And let’s be honest, all of my visualizations and scenarios are completely idealized. Real organizations look more like this, with all sorts of politics, backchannels, and real and fake inaccuracies. This is the engineer’s nightmare. Don’t be that guy at the bottom, or well, anywhere actually. All your work will just be reporting and communication!
I think when people actually think about the idea of being a leaf node they mean something different. If a problem is small enough, a single node can do the work, hold the overall vision, and have an accurate picture of the project’s status. That looks like this.
That node’s got the strategy, the understanding of progress and the responsibility to execute. Sounds pretty tough actually. Expand slightly maybe and you’re still really close to the idealized vision of a leaf node.
One, two, three, maybe four or five. Those all sound like good numbers for this paradigm. Everyone can share the vision. Everyone has a sense of progress. And everyone can focus on getting work done. In short, everyone has autonomy. The dream of being a leaf node is really the dream of being a small independent team.
One big question is whether something like this can be achieved in a bigger organization. Can one of the bottom sets of three nodes in this tree achieve that autonomy?
Maybe. Sometimes. Probably rarely. But how often does real life end up more like this?
The Vision of the Leaf Node is a good thing. But it’s also a choice, and just like the choice of being a leaf node or an internal node in a big tree organization, it’s one we don’t understand well.
For decades, the leaf nodes in big organization were blue collar workers and the internal nodes were white collar, so the internal nodes had more authority, prestige, and compensation. But today, leaf nodes are just as often doctors, lawyers, engineers, or other knowledge workers. Engineers, in our typical counter-cultural fashion, have eschewed the traditional views and many have rejected the internal nodes as valueless.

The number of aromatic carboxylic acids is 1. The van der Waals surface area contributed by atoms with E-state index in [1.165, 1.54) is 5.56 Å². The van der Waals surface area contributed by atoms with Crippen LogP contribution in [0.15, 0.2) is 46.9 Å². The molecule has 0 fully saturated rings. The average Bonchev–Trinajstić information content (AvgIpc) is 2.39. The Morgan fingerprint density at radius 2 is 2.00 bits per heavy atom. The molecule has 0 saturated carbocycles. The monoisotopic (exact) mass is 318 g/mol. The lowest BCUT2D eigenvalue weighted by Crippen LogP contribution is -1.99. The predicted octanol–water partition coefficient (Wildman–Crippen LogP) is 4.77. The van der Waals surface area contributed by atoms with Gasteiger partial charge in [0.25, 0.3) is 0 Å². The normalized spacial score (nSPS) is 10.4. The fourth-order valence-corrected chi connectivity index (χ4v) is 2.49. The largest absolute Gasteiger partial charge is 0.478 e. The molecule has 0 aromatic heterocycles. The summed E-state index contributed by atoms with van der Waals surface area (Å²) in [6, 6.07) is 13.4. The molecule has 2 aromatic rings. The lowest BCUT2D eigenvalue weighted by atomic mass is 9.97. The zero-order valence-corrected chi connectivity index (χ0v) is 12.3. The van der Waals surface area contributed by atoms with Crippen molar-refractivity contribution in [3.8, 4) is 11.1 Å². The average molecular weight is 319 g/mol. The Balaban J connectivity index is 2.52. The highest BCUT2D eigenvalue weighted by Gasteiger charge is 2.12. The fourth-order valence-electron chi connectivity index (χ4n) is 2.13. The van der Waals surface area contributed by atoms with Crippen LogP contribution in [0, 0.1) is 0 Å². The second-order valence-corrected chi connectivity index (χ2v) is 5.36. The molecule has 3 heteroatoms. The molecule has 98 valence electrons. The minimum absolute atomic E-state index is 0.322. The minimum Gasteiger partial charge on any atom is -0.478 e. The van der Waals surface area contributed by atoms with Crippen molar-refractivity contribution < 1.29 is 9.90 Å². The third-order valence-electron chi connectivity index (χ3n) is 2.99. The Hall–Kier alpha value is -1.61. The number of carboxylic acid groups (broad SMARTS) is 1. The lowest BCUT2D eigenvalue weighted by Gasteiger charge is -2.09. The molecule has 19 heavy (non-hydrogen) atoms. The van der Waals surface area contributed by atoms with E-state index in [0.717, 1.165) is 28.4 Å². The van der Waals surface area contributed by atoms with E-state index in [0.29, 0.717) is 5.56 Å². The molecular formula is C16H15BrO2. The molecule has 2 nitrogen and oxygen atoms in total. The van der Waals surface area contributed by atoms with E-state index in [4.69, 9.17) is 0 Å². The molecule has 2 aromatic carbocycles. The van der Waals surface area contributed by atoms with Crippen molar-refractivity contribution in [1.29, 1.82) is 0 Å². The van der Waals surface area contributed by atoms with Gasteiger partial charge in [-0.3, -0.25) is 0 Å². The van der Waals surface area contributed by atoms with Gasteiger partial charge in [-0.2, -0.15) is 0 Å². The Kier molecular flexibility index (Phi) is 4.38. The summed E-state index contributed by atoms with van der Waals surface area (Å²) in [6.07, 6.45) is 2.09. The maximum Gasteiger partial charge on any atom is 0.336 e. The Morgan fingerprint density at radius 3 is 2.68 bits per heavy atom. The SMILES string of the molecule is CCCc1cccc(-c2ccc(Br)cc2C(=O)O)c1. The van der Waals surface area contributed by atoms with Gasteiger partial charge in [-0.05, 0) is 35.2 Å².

This is naive to the point of being foolish. A big organization requires strong communication paths. But big engineering organizations are still trying to figure out the right ways to select internal and leaf nodes. And because of the long history of blue collar/white collar promotion from antiquated big orgs, that’s still what most big orgs do. Everyone knows of some not-so-good engineer that’s been “promoted to the level of their mediocrity”.
Is that fair? I don’t know. There’s a balance, since internal nodes need to have a strong sense of what it is they’re communicating. But a lot of the skills for handling vision, strategy, and reporting that are an internal node’s responsibility are just different than pure engineering.
Organizations still have a long way - probably decades - before we have a good handle on this problem. There’s a lot that needs to change, and a lot of it is simply historical artifacts.
A first step, for each of us individual nodes, is to appreciate the different choices and tradeoffs that come with each. A leaf node will have a lot of specific focus, but will have a significant lack of understanding and input into strategy, vision and communication. An internal node won’t have near as much bandwidth to focus on the specific details of what the organization is trying to do, but will have a better understanding of the overall goals and will be able to effect more change.
And finally there’s our idealized Vision of a Leaf Node, which we’ve shown is actually a completely independent small team working on a small enough problem that it doesn’t need a large organization. A small organization tackling a small problem like this is something a lot of people should aspire to. If you limit an organization to a very small number of nodes, then everyone can focus mostly on real work that they love. If you understand Brooks’s Law, let communication flow between all the nodes and be very weary about adding more. And with a small number of nodes, there can be a shared responsibility over the vision and an accurate picture of progress. That responsibility also comes with all of the existential pressure and stress that’s usually only felt by nodes at the top of a big organization; this is the cost of owning the vision.
The cultural and business tools and climate are in place now for this vision to expand and grow. I’m really describing a small business, but there’s so much more room now for small businesses that once could only be cultivated as small teams in big businesses. In the technology industry, startups have been a singular focus of the last twenty years: start small with something novel and grow it big for a sale or IPO. I think the next twenty years will focus on smaller pieces that mostly stay small.